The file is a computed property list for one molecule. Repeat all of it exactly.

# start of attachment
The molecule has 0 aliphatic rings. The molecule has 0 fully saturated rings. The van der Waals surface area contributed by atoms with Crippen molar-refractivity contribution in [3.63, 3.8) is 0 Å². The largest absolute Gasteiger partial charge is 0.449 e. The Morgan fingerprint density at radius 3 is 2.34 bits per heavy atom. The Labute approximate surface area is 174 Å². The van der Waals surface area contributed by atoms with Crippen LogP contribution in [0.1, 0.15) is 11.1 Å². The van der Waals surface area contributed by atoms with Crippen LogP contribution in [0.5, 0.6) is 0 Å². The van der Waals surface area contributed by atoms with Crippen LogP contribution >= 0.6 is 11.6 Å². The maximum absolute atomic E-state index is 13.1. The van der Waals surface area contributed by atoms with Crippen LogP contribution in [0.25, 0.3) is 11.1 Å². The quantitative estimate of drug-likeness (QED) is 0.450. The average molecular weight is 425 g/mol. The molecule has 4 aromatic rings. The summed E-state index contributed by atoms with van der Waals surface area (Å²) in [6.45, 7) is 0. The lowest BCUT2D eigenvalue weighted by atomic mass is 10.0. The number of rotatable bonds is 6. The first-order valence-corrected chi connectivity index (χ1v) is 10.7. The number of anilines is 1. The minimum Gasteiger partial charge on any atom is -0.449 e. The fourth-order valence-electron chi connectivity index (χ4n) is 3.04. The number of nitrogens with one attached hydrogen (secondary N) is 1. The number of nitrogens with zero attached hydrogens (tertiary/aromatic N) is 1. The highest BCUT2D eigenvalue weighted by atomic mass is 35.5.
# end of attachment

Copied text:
The molecule has 0 aliphatic rings. The molecule has 0 fully saturated rings. The van der Waals surface area contributed by atoms with Crippen molar-refractivity contribution in [3.63, 3.8) is 0 Å². The largest absolute Gasteiger partial charge is 0.449 e. The Morgan fingerprint density at radius 3 is 2.34 bits per heavy atom. The Labute approximate surface area is 174 Å². The van der Waals surface area contributed by atoms with Crippen LogP contribution in [0.1, 0.15) is 11.1 Å². The van der Waals surface area contributed by atoms with Crippen LogP contribution in [0.5, 0.6) is 0 Å². The van der Waals surface area contributed by atoms with Crippen LogP contribution >= 0.6 is 11.6 Å². The maximum absolute atomic E-state index is 13.1. The van der Waals surface area contributed by atoms with Crippen LogP contribution in [0.25, 0.3) is 11.1 Å². The quantitative estimate of drug-likeness (QED) is 0.450. The average molecular weight is 425 g/mol. The molecule has 4 aromatic rings. The summed E-state index contributed by atoms with van der Waals surface area (Å²) in [6.45, 7) is 0. The lowest BCUT2D eigenvalue weighted by atomic mass is 10.0. The number of rotatable bonds is 6. The first-order valence-corrected chi connectivity index (χ1v) is 10.7. The number of anilines is 1. The minimum Gasteiger partial charge on any atom is -0.449 e. The fourth-order valence-electron chi connectivity index (χ4n) is 3.04. The number of nitrogens with one attached hydrogen (secondary N) is 1. The number of nitrogens with zero attached hydrogens (tertiary/aromatic N) is 1. The highest BCUT2D eigenvalue weighted by atomic mass is 35.5.